Beirut Port Explosion Investigation Grinds To A Halt – Analysis


By Rany Ballout

The investigation into the explosion at Beirut port is back in the news as Lebanese investigative judge Tarek Bitar, who until recently led the investigation, attempted to resume his inquiry into the blast and issued new charges against senior and mid-level Lebanese officials after over a year’s suspension of the probe into the explosion.

The Lebanese investigation has repeatedly been stalling since its initial launch in August 2020 due to high-level political meddling and Lebanon’s lack of judicial independence. Most notably, legal complaints have been successively filed by Lebanese politicians against judge Bitar disputing his judicial powers and accusing him of bias, while his predecessor, Fadi Sawan, the first judge that was appointed to lead the investigation into the blast, was removed from the case in February 2021 after he had charged senior politicians in connection with the matter.

The massive explosion at the port on August 4, 2020, reportedly described as one of the most powerful non-nuclear explosions in history, resulted from the detonation of a large amount of ammonium nitrate stored in one of the port’s warehouses since October 2014 without adequate safety measures. The explosion killed more than 200 people, wounded over 7,000, and destroyed large sections of Beirut, leaving over 300,000 residents displaced.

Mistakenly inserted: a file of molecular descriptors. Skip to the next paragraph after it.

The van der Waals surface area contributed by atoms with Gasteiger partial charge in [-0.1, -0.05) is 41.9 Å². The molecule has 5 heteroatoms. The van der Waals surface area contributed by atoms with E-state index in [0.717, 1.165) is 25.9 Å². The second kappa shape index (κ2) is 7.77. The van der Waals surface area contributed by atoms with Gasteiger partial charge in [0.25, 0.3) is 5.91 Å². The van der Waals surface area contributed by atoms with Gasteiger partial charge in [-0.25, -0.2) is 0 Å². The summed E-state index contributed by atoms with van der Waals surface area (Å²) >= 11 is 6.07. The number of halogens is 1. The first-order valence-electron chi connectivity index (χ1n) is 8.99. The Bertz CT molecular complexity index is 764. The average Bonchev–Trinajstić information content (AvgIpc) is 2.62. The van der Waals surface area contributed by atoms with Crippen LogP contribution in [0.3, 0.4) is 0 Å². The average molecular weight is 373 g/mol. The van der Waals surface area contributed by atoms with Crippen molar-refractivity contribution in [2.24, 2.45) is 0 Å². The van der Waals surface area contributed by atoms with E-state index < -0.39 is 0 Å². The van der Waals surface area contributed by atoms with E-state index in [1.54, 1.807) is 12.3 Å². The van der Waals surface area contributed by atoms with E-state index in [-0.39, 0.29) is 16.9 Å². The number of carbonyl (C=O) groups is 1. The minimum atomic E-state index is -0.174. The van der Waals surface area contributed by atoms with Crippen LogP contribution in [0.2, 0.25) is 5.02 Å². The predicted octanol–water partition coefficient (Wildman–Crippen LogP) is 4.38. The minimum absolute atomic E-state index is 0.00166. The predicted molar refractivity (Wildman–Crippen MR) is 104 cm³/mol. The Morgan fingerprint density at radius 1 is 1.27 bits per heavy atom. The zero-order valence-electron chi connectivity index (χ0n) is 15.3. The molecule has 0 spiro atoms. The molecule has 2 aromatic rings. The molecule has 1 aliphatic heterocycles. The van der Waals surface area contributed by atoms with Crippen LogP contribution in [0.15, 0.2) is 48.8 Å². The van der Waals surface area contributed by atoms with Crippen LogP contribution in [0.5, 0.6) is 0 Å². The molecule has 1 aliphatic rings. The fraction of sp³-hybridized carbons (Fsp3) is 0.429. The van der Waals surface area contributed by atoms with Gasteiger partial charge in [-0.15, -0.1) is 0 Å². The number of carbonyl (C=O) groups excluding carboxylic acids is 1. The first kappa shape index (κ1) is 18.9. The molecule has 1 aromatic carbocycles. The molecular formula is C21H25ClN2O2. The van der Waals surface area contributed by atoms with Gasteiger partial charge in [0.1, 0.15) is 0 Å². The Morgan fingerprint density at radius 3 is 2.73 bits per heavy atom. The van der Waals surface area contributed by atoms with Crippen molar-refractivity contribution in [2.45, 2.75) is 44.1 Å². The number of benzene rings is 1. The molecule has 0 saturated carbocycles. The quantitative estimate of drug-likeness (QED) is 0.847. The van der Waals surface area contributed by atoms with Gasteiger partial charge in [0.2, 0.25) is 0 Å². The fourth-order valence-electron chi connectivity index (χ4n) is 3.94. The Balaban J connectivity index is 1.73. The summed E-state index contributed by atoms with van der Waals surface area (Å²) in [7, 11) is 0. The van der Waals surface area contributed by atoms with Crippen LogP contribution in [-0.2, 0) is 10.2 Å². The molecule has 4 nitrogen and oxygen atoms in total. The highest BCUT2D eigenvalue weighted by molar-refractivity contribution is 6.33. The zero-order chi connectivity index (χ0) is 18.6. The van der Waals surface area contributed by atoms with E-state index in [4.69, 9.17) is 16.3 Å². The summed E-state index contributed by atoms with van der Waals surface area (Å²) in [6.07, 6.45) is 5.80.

As with any major investigation, a different spin was put on the crime at every twist and turn of the case, shifting responsibilities from one authority or party to another. A myriad of theories, opinions, statements, analyses, and speculations emerged, sometimes with presumed facts only supported by a few sources. The complexity of the case, involving numerous actors and potential criminal liabilities, has made it difficult to hold those responsible accountable, especially with the government pushback against the investigation’s proceedings.

Since the early days of the event, there were calls by various national and international actors, including senior Lebanese politicians, to launch a United Nations’ independent investigation into the explosion, primarily highlighting a Lebanese judiciary that is prone to political influence as well as Lebanon’s lack of technical capabilities to investigate a case of such complex scale. However, until today, while these calls have since then intensified as the Lebanese investigation has faced numerous obstacles, no resolution has been put forward by the member states of the United Nations Human Rights Council in connection with the matter and responsibility for the explosion has yet to be established. Additionally, while there have been foreign investigations into the blast at an early stage, including inquiries conducted by the United States Federal Bureau of Investigation (FBI) and French police, no investigation has led to conclusive findings.